In a film called “The Flaw” the economic collapse of 2008 is examined. I cannot determine the date of the film, though it seems to be around 2010. And I cannot know how skewed it might be, since I am pretty limited in economics and fiscal complexities. (I’m still trying to figure out what money is. Maybe I just haven’t seen enough of it.)
There are a number of ideas in the film, however, which intrigue me. One is a brief defense of high executive salaries and bonuses offered by Jim O’Neil, who is called the Chief Economist for Goldman Sachs, a firm at the heart of much of our financial mess. Here’s what he says:
I think the compensation strategy that we’ve had for many years is in line with the best practices to encourage long term incentives. We want to hire and retain the smartest people in the world and so we have to offer them incentives which can compete with those who are trying to attract the best and smartest people, too.
One wonders, of course, how to explain the stupidity of these, the “best and smartest.” One factor, I suspect, is an extreme specialization. These financial leaders know how to make a profit but are so narrow that they cannot see — or care about — larger issues like wisdom and virtue and justice.
A recent PBS interview with Sheilah Baer, former head of the FDIC, puts the matter more pointedly. Asked how we got into such a mess, her first response was, “Greed.” How refreshing to hear a financial expert recognize that the heart of human problems is the struggle between good and evil.
Many years ago Connie Chung, on leaving her position as a CBS news anchor, was asked a somewhat generalized question about the state of affairs in American public life. Her answer was that she worried about unchecked greed. She, like Sheilah Baer, was seeing fiscal and political activities as manifestations of intangible human values.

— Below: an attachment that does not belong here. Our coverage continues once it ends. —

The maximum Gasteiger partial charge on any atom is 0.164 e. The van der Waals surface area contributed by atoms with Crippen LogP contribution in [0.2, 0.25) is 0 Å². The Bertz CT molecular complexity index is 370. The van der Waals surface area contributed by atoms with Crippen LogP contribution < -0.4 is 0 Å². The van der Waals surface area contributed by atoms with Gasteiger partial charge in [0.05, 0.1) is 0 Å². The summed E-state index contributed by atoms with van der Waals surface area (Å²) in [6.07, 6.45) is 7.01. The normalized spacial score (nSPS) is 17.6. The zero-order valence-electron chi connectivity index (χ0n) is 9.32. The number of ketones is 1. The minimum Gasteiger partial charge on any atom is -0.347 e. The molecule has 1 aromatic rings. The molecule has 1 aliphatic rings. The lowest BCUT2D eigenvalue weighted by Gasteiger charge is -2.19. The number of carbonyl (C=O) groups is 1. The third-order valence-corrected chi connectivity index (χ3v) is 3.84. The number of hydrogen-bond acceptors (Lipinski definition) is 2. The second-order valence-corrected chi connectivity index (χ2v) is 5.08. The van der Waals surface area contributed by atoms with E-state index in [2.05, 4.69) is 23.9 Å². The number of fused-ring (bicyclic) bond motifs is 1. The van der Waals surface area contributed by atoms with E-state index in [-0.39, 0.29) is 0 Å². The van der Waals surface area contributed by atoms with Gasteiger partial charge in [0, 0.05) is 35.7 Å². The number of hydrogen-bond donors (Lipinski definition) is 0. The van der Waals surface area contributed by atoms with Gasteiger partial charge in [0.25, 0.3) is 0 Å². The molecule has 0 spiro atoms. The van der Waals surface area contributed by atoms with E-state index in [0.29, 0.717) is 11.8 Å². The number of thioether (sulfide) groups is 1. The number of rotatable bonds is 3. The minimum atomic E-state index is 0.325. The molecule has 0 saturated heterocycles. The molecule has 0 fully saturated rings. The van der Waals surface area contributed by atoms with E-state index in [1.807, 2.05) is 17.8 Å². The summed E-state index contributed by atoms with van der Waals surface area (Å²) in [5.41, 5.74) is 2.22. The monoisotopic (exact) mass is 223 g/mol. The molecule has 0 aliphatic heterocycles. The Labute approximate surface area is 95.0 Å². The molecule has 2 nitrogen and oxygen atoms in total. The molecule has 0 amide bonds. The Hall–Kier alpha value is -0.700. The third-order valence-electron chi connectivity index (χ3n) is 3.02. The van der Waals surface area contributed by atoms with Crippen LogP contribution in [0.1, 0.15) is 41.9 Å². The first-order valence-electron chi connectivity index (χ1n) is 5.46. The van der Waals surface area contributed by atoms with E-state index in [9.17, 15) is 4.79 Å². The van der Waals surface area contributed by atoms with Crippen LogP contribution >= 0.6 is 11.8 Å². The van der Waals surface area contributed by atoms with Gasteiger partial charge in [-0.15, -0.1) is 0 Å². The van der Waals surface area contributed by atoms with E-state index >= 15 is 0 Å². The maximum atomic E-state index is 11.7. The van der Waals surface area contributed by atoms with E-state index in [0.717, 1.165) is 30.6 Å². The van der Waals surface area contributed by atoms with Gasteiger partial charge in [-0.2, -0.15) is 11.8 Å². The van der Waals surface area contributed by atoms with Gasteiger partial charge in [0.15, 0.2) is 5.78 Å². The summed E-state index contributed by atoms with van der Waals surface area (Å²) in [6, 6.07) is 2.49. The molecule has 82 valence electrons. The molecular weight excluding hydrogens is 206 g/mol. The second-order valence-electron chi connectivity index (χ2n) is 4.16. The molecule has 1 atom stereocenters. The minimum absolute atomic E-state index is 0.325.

It is no longer fashionable to talk about the Seven Deadly Sins, of which greed is one. Criminals, I suppose, don’t have much interest in talking about sin and virtue. Methinks we’d better reinvigorate the conversation!
We might ask, for example, whether greed disqualifies one from being counted among the “best and smartest”? Do we want to entrust great responsibility to one who would choose one job over another because it pays $100 million rather than $80 million? Is there any meaningful difference between the two numbers? I don’t think so.
Never in history has it been good for a people to have a huge gulf between the wealthy and the middle class. Our day is no exception.
Long ago, the Lord spoke against ancient Israel:
“Thus says the LORD: For three transgressions of Israel, and for four, I will not revoke the punishment; because they sell the righteous for silver, and the needy for a pair of sandals — they who trample the head of the poor into the dust of the earth, and push the afflicted out of the way.” (Amos 2:6-7).
[“The Flaw,” by the way, is available on Netflix.]